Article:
It was good to read RR Dewar’s response (‘The N Word’ Herald letters 19 June 2010) to my last piece on peak oil where, RR advocates Nuclear Power as a source of “..clean, cheap and sustainable electricity “. For as long as I can remember debate on Nuclear Power has been driven by emotion and rhetoric, so now is a good time to look at the facts:
Is Nuclear Power Clean? Supporters say Nuclear has a much smaller whole of life-cycle carbon footprint than coal power, true, Nuclear Power’s footprint is only 8% of coal, however Nuclear’s footprint is also 600% larger than Wind Power (Kleiner 2008). This is due to the carbon intensity of mining and milling Uranium which will escalate as high-grade ore runs out. Any debate on cleanliness must also include radiation risks which are unique to Nuclear. A well run Nuclear Power plant should not impact on background radiation levels, the problem arises in the management of waste, and risks associated with mining and transporting Uranium. Applying a Risk Matrix to Nuclear Power reveals it poses an Extreme risk, as the impact of an accident would be large and the probability high. The high probability is because of Nuclear waste’s long life of up to 300,000 years. The USA solves the Nuclear waste problem by turning it into depleted Uranium war-heads, which carries its own ethical problems. Even after a power plant is decommissioned the costs continue, Cleanup of Sellafield Nuclear Power plant in the UK is costing taxpayers £1.5 billion annually for the next 10 Years.
Is Nuclear Energy Cheap? All Nuclear power plants are underwritten by Governments as private sector business is not prepared to carry the financial risk. Construction and operational cost blowouts are the norm. Let’s look at Shoreham power station in New York. In 1966 estimates to build the plant were US$65 Million to US$70 Million, by 1987 it ended up costing US$5.8 Billion and was eventually closed without generating any electricity. Today a 1,000 MW plant would cost between US$6 & US$10 billion and requires a 6 to 12 year lead-time before producing power.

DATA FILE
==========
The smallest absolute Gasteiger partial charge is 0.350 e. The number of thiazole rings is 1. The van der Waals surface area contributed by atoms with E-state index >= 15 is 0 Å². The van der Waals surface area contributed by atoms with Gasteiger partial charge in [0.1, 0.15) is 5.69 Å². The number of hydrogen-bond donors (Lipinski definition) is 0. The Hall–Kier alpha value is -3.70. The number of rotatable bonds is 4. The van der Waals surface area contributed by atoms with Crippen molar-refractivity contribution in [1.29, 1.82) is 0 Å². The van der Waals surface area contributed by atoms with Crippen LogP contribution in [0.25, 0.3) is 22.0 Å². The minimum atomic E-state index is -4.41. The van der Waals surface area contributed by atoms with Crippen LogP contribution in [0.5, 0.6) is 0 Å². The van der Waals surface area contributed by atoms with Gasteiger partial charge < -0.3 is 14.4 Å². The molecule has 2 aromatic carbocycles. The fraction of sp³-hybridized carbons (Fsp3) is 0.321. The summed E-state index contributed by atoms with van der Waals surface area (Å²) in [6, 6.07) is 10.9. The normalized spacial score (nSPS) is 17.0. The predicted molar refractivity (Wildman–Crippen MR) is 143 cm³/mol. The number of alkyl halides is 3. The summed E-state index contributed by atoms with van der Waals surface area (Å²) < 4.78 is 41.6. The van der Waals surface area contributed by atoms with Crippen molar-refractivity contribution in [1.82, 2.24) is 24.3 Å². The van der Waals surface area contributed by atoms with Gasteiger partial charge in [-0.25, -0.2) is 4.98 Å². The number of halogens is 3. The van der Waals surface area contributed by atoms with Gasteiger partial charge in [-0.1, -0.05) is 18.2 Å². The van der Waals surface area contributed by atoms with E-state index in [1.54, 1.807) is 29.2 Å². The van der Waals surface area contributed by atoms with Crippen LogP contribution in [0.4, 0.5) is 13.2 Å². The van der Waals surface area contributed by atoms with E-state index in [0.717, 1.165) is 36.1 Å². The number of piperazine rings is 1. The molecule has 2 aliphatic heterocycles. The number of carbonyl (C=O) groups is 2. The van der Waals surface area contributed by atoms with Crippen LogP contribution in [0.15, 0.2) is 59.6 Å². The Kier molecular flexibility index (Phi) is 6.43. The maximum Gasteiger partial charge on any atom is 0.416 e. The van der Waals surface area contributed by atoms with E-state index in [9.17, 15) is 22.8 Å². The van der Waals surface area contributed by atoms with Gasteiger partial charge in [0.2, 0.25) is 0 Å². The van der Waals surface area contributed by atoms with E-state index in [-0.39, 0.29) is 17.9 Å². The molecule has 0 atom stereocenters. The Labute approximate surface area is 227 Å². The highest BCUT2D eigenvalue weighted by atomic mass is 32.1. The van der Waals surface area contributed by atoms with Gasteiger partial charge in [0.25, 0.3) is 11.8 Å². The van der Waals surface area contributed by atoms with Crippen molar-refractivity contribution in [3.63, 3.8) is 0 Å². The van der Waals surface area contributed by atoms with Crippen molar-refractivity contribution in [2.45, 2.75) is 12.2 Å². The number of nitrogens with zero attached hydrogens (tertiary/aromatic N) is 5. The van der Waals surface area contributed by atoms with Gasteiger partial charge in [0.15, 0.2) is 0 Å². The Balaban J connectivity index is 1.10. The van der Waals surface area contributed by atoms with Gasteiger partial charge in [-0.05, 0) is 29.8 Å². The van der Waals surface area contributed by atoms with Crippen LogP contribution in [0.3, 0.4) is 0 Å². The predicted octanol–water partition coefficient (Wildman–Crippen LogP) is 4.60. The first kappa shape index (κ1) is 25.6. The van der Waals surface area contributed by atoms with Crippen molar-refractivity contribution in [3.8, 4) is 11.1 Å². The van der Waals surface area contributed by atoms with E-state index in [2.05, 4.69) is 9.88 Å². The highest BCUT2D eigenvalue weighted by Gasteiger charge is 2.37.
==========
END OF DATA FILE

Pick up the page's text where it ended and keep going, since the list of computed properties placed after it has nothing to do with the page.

Is Nuclear Sustainable? The one compelling argument against Nuclear power in Australia is water. The US Department of Energy state a 1,000MW Nuclear Power plants uses between 780 & 1,340 Gigalitres of water a year, Sydney’s annual water consumption is 650 Gigalitres, Bind Freddy can see Australia simply does not have that quantity of water available to generate electricity. In 2003 lack of water at French reactors resulted in major blackouts across Europe. Current old Nuclear Power plants are not been replaced, 75% of all operating Nuclear power plants are past their mid-life at over 20 years old, with lead times for new reactors being 10 years, Nuclear is on the wane. Doubling Nuclear generating capacity by 2035 would require approximately 600 new plants to reduce greenhouse gas emissions by only 6.5% on 1990 levels. At current consumption there is less than 70 years worth of high-grade uranium available, if those 600 new plants were to be built that would reduce to approximately 35 years. Long term Nuclear Power could only be achieved by changing from ‘Light Water Reactors’ to ‘Breeder Reactors’, of which only a very small number exist, as processing the required Uranium 238 is prohibitively expensive.
Will Nuclear Provide A Silver Bullet For Low Carbon Power? Current generation Nuclear Power does not provide that silver bullet, maybe Nuclear Fusion will in the future. This uses commonly available isotopes of Hydrogen and produces low-level, short life waste, but there is a lot of work to be done before even a test plant can be built. There is also an irony to using uranium for Nuclear Power, the Cooper Basin’s Geothermal capacity is huge, because of the heat produced by uranium deep in the ground, take away the uranium and you lose that Geothermal potential.
For me, Nuclear Power does not stack up. Nuclear Power isn’t clean, isn’t cheap and isn’t sustainable. For those interested in this debate I can recommend Why vs Why on Nuclear Energy (Pantera Press), where Barry Brook puts the case for Nuclear Power and Ian Lowe puts the case against, and quips “solving greenhouse gasses emissions with Nuclear is like advocating smoking as a cure for obesity.
Published in Fremantle Herald on 3rd July 2010
Kleiner 2008 “Nuclear Energy: Assessing the Emissions.” Nature 24 September 2008.